• User images are images created and shared by users like you and me. They build on base images and add additional functionality. Typically, these are formatted as user/image-name.

2.3 Our First Image

Now that we have a better understanding of images, it’s time to create our own. Our goal in this section will be to create an image that sandboxes a simple Flask application. For the purposes of this workshop, I’ve already created a fun little Flask app that displays a random cat .gif every time it is loaded – because you know, who doesn’t like cats? If you haven’t already, please go ahead and clone the repository locally like so –

$ git clone
$ cd docker-curriculum/flask-app

This should be cloned on the machine where you are running the docker commands and not inside a docker container.

The next step now is to create an image with this web app. As mentioned above, all user images are based off of a base image. Since our application is written in Python, the base image we’re going to use will be Python 3. More specifically, we are going to use the python:3-onbuild version of the python image.

What’s the onbuild version you might ask?

These images include multiple ONBUILD triggers, which should be all you need to bootstrap most applications. The build will COPY a requirements.txt file, RUN pip install on said file, and then copy the current directory into /usr/src/app.

In other words, the onbuild version of the image includes helpers that automate the boring parts of getting an app running. Rather than doing these tasks manually (or scripting these tasks), these images do that work for you. We now have all the ingredients to create our own image – a functioning web app and a base image. How are we going to do that? The answer is – using a Dockerfile.

2.4 Dockerfile

Dockerfile is a simple text-file that contains a list of commands that the Docker client calls while creating an image. It’s a simple way to automate the image creation process. The best part is that the commands you write in a Dockerfile are almost identical to their equivalent Linux commands. This means you don’t really have to learn new syntax to create your own dockerfiles.

The application directory does contain a Dockerfile but since we’re doing this for the first time, we’ll create one from scratch. To start, create a new blank file in our favorite text-editor and save it in the same folder as the flask app by the name of Dockerfile.

We start with specifying our base image. Use the FROM keyword to do that –

FROM python:3-onbuild

The next step usually is to write the commands of copying the files and installing the dependencies. Luckily for us, the onbuild version of the image takes care of that. The next thing we need to the specify is the port number that needs to be exposed. Since our flask app is running on port 5000, that’s what we’ll indicate.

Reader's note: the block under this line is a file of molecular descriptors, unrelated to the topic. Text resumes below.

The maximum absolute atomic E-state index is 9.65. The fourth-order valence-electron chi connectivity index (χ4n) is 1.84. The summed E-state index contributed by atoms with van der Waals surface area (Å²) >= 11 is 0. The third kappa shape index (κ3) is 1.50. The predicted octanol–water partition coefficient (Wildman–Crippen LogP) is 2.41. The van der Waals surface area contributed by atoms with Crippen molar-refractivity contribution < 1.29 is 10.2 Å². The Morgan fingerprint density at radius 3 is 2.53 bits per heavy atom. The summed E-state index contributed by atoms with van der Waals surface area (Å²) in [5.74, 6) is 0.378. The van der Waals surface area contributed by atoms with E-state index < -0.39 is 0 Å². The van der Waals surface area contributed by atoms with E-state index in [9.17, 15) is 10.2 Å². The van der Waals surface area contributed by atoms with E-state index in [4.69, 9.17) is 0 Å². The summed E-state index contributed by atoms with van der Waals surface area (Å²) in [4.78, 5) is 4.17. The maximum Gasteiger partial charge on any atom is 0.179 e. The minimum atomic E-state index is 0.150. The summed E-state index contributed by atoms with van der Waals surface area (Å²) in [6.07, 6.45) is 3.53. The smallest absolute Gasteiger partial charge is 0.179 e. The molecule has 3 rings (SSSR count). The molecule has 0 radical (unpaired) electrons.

The last step is to write the command for running the application, which is simply – python ./ We use the CMD command to do that –

CMD ["python", "./"]

The primary purpose of CMD is to tell the container which command it should run when it is started. With that, our Dockerfile is now ready. This is how it looks like –

# our base image
FROM python:3-onbuild

# specify the port number the container should expose

# run the application
CMD ["python", "./"]

Now that we have our Dockerfile, we can build our image. The docker build command does the heavy-lifting of creating a Docker image from a Dockerfile.

The section below shows you the output of running the same. Before you run the command yourself (don’t forget the period), make sure to replace my username with yours. This username should be the same one you created when you registered on Docker hub. If you haven’t done that yet, please go ahead and create an account. The docker build command is quite simple – it takes an optional tag name with -t and a location of the directory containing the Dockerfile.

$ docker build -t prakhar1989/catnip .
Sending build context to Docker daemon 8.704 kB
Step 1 : FROM python:3-onbuild
# Executing 3 build triggers...
Step 1 : COPY requirements.txt /usr/src/app/
 ---> Using cache
Step 1 : RUN pip install --no-cache-dir -r requirements.txt
 ---> Using cache
Step 1 : COPY . /usr/src/app
 ---> 1d61f639ef9e
Removing intermediate container 4de6ddf5528c
Step 2 : EXPOSE 5000
 ---> Running in 12cfcf6d67ee
 ---> f423c2f179d1
Removing intermediate container 12cfcf6d67ee
Step 3 : CMD python ./
 ---> Running in f01401a5ace9
 ---> 13e87ed1fbc2
Removing intermediate container f01401a5ace9
Successfully built 13e87ed1fbc2

If you don’t have the python:3-onbuild image, the client will first pull the image and then create your image. Hence, your output from running the command will look different from mine. Look carefully and you’ll notice that the on-build triggers were executed correctly. If everything went well, your image should be ready! Run docker images and see if your image shows.

The last step in this section is to run the image and see if it actually works (replacing my username with yours).

$ docker run -p 8888:5000 prakhar1989/catnip
 * Running on (Press CTRL+C to quit)

The command we just ran used port 5000 for the server inside the container, and exposed this externally on port 8888. Head over to the URL with port 8888, where your app should be live.

Congratulations! You have successfully created your first docker image.

2.5 Docker on AWS